WORKS: Piano Concertos Nos 2 & 3
PERFORMER: Evgeny Kissin (piano); Philharmonia Orchestra/Vladimir Ashkenazy
CATALOGUE NO: 264 5362
When over 15 years ago Evgeny Kissin recorded his first Prokofiev concertos, he shied away from the insane challenges of the Second. Here, live in the Royal Festival Hall last January, he surmounts these very much on his own terms, rarely baring the fangs of this tyrannosaurus rex among concertos but revealing the strong melodic impetus usually smothered under its welter of notes.
That’s apparent from the sensitive handling of the opening theme, with spacious rubato underlining Prokofiev’s characteristic modulations; even in the titanic cadenza, substance triumphs over virtuosity.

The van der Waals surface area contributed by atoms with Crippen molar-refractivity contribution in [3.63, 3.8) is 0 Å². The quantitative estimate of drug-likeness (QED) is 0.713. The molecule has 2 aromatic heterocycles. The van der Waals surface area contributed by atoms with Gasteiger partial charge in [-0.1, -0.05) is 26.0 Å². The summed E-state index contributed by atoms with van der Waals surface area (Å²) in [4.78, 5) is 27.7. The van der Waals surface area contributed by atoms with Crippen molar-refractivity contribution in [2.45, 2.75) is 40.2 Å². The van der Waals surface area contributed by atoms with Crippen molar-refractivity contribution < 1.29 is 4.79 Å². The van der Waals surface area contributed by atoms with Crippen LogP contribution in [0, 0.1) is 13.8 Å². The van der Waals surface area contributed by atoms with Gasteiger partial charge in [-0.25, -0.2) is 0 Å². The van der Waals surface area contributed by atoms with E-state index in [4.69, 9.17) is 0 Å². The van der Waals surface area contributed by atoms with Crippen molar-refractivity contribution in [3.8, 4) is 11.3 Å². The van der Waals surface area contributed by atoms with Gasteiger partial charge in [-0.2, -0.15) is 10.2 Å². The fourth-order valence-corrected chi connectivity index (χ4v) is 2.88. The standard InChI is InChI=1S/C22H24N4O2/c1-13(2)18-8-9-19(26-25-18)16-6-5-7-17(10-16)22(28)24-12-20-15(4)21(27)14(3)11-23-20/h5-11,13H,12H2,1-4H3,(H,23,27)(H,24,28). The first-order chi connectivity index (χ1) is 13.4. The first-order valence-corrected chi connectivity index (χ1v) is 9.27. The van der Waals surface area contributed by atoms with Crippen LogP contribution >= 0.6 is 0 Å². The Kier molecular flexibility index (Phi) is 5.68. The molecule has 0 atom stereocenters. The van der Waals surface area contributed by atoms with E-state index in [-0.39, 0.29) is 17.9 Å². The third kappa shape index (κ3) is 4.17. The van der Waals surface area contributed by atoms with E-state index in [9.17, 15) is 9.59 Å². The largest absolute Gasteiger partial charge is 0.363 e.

The Scherzo is scintillating rather than scary, the Intermezzo less bludgeoning than usual, and Kissin strikes the right note of introspective simplicity at the still heart of the otherwise coruscating finale. Ashkenazy, too, never lets the Philharmonia lay the violence on too thick.
The subtler moments have the greatest impact in the Third, perhaps because the Philharmonia’s slightly hazy position behind the soloist – kept helpfully at bay in the thicker textures of the Second – here makes it less of an equal partner with the soloist.
Still, Ashkenazy proves responsive to Kissin’s magic in the floating first-movement development section and the atmospheric fourth variation of the second movement (its successor, as in Kissin’s partnership with Abbado, goes at an unusual and convincing lick).
Kissin’s sprightly approach, as before, comes close to the mercurial William Kapell (reissued on Naxos); in No. 2, you may find that Ashkenazy as pianist together with Previn hits the terrifying heights more surely. David Nice